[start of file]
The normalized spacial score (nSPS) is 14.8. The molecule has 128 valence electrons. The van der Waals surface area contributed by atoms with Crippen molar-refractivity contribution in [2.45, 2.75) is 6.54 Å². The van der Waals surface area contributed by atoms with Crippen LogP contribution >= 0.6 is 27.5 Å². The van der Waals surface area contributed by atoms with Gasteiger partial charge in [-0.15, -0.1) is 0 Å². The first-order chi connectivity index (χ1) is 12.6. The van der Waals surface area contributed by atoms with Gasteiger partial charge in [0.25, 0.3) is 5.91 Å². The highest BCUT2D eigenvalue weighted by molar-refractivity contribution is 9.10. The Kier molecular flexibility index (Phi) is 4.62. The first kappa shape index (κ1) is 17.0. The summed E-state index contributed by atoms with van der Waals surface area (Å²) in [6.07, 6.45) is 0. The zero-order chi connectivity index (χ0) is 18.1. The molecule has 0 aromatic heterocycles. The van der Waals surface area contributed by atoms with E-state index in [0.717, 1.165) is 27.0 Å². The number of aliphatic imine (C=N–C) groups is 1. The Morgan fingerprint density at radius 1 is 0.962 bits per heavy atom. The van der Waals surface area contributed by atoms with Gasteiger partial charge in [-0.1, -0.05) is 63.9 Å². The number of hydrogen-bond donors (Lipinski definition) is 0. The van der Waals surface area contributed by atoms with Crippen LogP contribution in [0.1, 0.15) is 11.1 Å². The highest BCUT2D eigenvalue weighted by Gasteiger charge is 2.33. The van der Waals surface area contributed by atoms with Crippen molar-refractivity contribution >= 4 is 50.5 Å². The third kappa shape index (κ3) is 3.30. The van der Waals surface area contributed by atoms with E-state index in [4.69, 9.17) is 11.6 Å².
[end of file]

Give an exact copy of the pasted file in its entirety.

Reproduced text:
The normalized spacial score (nSPS) is 14.8. The molecule has 128 valence electrons. The van der Waals surface area contributed by atoms with Crippen molar-refractivity contribution in [2.45, 2.75) is 6.54 Å². The van der Waals surface area contributed by atoms with Crippen LogP contribution >= 0.6 is 27.5 Å². The van der Waals surface area contributed by atoms with Gasteiger partial charge in [-0.15, -0.1) is 0 Å². The first-order chi connectivity index (χ1) is 12.6. The van der Waals surface area contributed by atoms with Gasteiger partial charge in [0.25, 0.3) is 5.91 Å². The highest BCUT2D eigenvalue weighted by molar-refractivity contribution is 9.10. The Kier molecular flexibility index (Phi) is 4.62. The first kappa shape index (κ1) is 17.0. The summed E-state index contributed by atoms with van der Waals surface area (Å²) in [6.07, 6.45) is 0. The zero-order chi connectivity index (χ0) is 18.1. The molecule has 0 aromatic heterocycles. The van der Waals surface area contributed by atoms with E-state index in [0.717, 1.165) is 27.0 Å². The number of aliphatic imine (C=N–C) groups is 1. The Morgan fingerprint density at radius 1 is 0.962 bits per heavy atom. The van der Waals surface area contributed by atoms with Gasteiger partial charge in [-0.1, -0.05) is 63.9 Å². The number of hydrogen-bond donors (Lipinski definition) is 0. The van der Waals surface area contributed by atoms with Crippen LogP contribution in [0.1, 0.15) is 11.1 Å². The highest BCUT2D eigenvalue weighted by Gasteiger charge is 2.33. The van der Waals surface area contributed by atoms with Crippen molar-refractivity contribution >= 4 is 50.5 Å². The third kappa shape index (κ3) is 3.30. The van der Waals surface area contributed by atoms with E-state index in [4.69, 9.17) is 11.6 Å².